Epidemiology data on HPV infection in Greece mostly focus on
cervical cancer [22-24], and a recent systematic review revealed
a data gap regarding HPV prevalence on oropharyngeal sites
. In Greece, no data exist concerning the prevalence of HPV
in HNSCC. Aim of the present study was to assess HPV-subtypes
prevalence in a population of HNSCC patients in Central Greece
HNSCC samples: We used retrospectively paraffinembedded
tumour samples from patients who had undergone
surgery for HNSCC between 2010–2014. Only Squamous Cell
Carcinoma (SCC) samples were included in our analysis that was
accompanied by a complete histological analysis and a complete
Non-HNSCC samples: Pharyngeal swab samples were
collected from individuals (93 men and 113 women) 12–80
years old, all habitants of Central Greece, with clinically normal
mouth mucosa who had visited our ENT Department between
2010–2014, and were tested for HPV-subtypes by the same
molecular method mentioned above. All participants provided
written informed consent, and completed a questionnaire with
demographic data (age, sex, occupation, residence, behavior,
HPV-vaccination etc). The protocol was approved by the Ethics
Committee of the University Hospital of Larissa, Greece (N 3450).
All paraffin and pharyngeal samples were sent to the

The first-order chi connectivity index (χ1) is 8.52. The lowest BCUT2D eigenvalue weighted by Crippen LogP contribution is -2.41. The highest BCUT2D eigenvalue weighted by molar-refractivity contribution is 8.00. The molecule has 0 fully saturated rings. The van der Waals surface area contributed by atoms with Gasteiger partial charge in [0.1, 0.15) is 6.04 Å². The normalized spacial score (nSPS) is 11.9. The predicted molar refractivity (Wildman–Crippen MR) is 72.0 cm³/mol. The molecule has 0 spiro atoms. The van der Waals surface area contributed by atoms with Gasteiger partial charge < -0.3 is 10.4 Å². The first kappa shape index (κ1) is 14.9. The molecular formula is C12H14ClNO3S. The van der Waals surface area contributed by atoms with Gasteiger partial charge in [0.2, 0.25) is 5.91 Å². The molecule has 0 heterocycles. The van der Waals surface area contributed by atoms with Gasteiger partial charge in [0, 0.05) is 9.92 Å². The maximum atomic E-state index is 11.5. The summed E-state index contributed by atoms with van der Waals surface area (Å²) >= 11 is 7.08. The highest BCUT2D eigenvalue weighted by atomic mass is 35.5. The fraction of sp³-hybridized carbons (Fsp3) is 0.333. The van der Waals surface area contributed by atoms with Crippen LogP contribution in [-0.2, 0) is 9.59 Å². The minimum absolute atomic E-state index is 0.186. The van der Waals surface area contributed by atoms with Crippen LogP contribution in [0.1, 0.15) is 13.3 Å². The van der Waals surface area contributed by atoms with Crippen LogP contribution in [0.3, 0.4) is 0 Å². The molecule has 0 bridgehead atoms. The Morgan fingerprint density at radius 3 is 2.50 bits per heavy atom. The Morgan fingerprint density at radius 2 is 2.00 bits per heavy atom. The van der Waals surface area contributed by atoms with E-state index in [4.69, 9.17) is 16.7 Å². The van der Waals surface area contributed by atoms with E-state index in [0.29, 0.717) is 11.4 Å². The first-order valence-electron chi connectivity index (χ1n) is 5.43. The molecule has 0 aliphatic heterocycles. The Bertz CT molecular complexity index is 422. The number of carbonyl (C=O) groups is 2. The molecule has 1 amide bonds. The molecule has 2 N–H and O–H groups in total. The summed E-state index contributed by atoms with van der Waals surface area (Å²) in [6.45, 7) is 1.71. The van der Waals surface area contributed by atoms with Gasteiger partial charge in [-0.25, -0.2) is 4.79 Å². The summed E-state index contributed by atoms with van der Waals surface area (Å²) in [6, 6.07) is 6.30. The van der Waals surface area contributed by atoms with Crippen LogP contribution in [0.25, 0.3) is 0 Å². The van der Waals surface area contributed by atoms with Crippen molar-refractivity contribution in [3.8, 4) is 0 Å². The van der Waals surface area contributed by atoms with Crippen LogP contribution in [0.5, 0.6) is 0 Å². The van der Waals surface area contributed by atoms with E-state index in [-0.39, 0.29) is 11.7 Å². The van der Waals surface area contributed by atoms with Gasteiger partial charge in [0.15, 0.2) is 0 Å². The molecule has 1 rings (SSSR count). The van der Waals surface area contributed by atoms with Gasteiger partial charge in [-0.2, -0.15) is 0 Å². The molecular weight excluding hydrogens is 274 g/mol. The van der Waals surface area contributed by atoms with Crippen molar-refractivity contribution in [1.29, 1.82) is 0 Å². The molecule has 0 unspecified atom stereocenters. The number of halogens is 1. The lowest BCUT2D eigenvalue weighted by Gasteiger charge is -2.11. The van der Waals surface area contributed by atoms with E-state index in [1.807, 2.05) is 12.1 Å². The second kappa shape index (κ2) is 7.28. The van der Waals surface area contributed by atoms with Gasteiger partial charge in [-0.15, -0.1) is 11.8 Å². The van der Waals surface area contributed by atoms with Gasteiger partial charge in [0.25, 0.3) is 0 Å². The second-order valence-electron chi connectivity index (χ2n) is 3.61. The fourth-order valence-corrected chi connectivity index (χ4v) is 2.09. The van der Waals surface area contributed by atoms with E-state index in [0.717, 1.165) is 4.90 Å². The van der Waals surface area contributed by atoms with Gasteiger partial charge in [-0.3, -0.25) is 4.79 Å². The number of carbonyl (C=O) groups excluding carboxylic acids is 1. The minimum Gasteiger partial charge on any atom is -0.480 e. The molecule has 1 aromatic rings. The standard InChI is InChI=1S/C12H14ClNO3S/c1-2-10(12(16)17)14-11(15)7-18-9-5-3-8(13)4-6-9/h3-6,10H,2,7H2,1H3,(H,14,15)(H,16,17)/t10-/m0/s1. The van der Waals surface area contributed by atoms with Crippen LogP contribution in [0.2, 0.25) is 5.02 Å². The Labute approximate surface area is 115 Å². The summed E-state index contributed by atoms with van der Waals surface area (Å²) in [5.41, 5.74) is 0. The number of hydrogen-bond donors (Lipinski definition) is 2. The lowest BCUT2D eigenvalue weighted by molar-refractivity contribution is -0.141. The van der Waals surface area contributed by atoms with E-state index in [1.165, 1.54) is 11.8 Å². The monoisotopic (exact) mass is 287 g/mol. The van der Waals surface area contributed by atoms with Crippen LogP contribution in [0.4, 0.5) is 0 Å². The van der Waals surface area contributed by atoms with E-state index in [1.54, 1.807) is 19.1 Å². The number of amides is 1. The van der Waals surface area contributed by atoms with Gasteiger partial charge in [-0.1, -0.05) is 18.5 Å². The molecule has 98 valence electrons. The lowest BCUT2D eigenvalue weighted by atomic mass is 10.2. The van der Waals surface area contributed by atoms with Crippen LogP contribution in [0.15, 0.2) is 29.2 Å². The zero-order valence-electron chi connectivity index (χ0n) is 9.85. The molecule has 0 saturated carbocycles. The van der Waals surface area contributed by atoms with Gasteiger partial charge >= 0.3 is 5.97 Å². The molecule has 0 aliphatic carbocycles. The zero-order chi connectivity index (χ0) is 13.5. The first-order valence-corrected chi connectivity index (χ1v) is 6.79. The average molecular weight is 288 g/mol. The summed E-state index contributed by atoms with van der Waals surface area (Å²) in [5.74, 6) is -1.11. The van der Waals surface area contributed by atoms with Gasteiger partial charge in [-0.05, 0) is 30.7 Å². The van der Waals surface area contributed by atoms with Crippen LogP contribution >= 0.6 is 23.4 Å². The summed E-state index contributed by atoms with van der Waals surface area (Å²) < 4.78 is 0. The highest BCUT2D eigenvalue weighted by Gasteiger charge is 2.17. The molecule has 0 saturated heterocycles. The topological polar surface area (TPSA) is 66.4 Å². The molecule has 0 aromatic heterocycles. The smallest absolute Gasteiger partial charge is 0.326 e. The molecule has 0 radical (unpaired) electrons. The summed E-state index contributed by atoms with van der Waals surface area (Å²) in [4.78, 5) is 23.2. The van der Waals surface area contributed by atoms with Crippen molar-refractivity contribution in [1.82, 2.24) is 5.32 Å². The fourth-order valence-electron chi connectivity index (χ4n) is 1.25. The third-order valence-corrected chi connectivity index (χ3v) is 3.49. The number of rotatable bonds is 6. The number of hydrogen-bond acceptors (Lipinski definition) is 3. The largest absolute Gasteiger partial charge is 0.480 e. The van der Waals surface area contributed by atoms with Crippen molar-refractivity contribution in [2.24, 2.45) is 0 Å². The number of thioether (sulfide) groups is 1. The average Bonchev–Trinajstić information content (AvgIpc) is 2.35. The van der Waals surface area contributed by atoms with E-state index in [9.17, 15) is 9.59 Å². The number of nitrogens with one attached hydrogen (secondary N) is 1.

Microbiology Laboratory of the University Hospital of Larissa-
Greece for further analysis. Extraction of total DNA was
assessed using commercial kits (Invitrogen), according to the
manufacturer’s instructions. The efficiency of DNA extraction
and the possible presence of inhibitors in the sample were
confirmed by the detection of β2-globin gene. The extracted
DNA samples were tested by quantitative real-time PCR (Applied
Biosystems 7500 Fast Real-Time PCR system) according to the
manufacturer’s instructions, using two commercially available
assays, the HPV High Risk Screen Real Time PCR (Sacace
Biotechnologies), which detects the sub-types 16, 18, 31, 33, 35,
39, 45, 51, 52, 56, 58, 59, 66, 68 and the HPV 6/11 Real-Time PCR
The chi-square test, Fisher’s exact test, or independent t-test
was used as appropriate for the comparison of demographics
between HPV (+) and HPV (-) samples. The risk of HPV
infection was estimated using logistic regression. The statistical
package SPSS version 14.00 (SPSS Inc, Chicago, IL) was used
for all statistical analyses. All tests were two-sided. The level of